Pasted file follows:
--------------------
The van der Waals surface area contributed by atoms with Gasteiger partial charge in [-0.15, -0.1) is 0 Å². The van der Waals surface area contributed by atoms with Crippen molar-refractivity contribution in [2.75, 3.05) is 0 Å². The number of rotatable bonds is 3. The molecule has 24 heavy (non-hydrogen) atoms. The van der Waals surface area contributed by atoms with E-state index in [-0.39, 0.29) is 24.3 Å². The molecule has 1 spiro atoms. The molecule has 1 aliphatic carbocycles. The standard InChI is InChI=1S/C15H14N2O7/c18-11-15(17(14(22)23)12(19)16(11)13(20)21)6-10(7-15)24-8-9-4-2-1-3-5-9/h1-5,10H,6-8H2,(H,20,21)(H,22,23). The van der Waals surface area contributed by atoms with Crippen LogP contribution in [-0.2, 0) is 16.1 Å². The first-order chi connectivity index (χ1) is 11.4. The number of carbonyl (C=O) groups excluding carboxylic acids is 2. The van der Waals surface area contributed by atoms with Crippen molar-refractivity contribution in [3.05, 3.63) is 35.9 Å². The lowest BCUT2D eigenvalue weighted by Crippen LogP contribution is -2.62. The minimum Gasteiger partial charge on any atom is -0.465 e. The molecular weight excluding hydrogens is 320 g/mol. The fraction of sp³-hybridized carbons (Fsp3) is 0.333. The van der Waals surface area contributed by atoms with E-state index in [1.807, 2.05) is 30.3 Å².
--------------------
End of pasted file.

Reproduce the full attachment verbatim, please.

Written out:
The van der Waals surface area contributed by atoms with Gasteiger partial charge in [-0.15, -0.1) is 0 Å². The van der Waals surface area contributed by atoms with Crippen molar-refractivity contribution in [2.75, 3.05) is 0 Å². The number of rotatable bonds is 3. The molecule has 24 heavy (non-hydrogen) atoms. The van der Waals surface area contributed by atoms with E-state index in [-0.39, 0.29) is 24.3 Å². The molecule has 1 spiro atoms. The molecule has 1 aliphatic carbocycles. The standard InChI is InChI=1S/C15H14N2O7/c18-11-15(17(14(22)23)12(19)16(11)13(20)21)6-10(7-15)24-8-9-4-2-1-3-5-9/h1-5,10H,6-8H2,(H,20,21)(H,22,23). The van der Waals surface area contributed by atoms with Crippen LogP contribution in [-0.2, 0) is 16.1 Å². The first-order chi connectivity index (χ1) is 11.4. The number of carbonyl (C=O) groups excluding carboxylic acids is 2. The van der Waals surface area contributed by atoms with Crippen molar-refractivity contribution in [3.05, 3.63) is 35.9 Å². The lowest BCUT2D eigenvalue weighted by Crippen LogP contribution is -2.62. The minimum Gasteiger partial charge on any atom is -0.465 e. The molecular weight excluding hydrogens is 320 g/mol. The fraction of sp³-hybridized carbons (Fsp3) is 0.333. The van der Waals surface area contributed by atoms with E-state index in [1.807, 2.05) is 30.3 Å².